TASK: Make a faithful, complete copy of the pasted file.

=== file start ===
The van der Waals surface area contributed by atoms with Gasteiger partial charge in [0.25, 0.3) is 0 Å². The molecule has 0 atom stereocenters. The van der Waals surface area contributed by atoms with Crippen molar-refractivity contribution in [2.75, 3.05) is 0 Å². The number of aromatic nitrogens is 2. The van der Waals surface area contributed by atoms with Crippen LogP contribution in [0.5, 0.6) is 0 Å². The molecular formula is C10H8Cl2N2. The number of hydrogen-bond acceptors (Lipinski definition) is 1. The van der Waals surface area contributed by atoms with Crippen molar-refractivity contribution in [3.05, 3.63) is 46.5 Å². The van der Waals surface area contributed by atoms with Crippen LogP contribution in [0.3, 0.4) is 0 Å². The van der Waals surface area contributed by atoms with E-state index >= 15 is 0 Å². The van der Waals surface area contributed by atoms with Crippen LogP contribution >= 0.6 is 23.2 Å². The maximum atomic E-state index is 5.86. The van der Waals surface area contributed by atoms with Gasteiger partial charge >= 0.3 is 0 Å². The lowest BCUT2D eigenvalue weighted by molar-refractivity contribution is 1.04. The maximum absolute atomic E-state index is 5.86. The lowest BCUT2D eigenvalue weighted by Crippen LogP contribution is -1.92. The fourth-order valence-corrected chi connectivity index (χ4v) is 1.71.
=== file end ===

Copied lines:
The van der Waals surface area contributed by atoms with Gasteiger partial charge in [0.25, 0.3) is 0 Å². The molecule has 0 atom stereocenters. The van der Waals surface area contributed by atoms with Crippen molar-refractivity contribution in [2.75, 3.05) is 0 Å². The number of aromatic nitrogens is 2. The van der Waals surface area contributed by atoms with Crippen LogP contribution in [0.5, 0.6) is 0 Å². The molecular formula is C10H8Cl2N2. The number of hydrogen-bond acceptors (Lipinski definition) is 1. The van der Waals surface area contributed by atoms with Crippen molar-refractivity contribution in [3.05, 3.63) is 46.5 Å². The van der Waals surface area contributed by atoms with Crippen LogP contribution in [0.3, 0.4) is 0 Å². The van der Waals surface area contributed by atoms with E-state index >= 15 is 0 Å². The van der Waals surface area contributed by atoms with Crippen LogP contribution >= 0.6 is 23.2 Å². The maximum atomic E-state index is 5.86. The van der Waals surface area contributed by atoms with Gasteiger partial charge >= 0.3 is 0 Å². The lowest BCUT2D eigenvalue weighted by molar-refractivity contribution is 1.04. The maximum absolute atomic E-state index is 5.86. The lowest BCUT2D eigenvalue weighted by Crippen LogP contribution is -1.92. The fourth-order valence-corrected chi connectivity index (χ4v) is 1.71.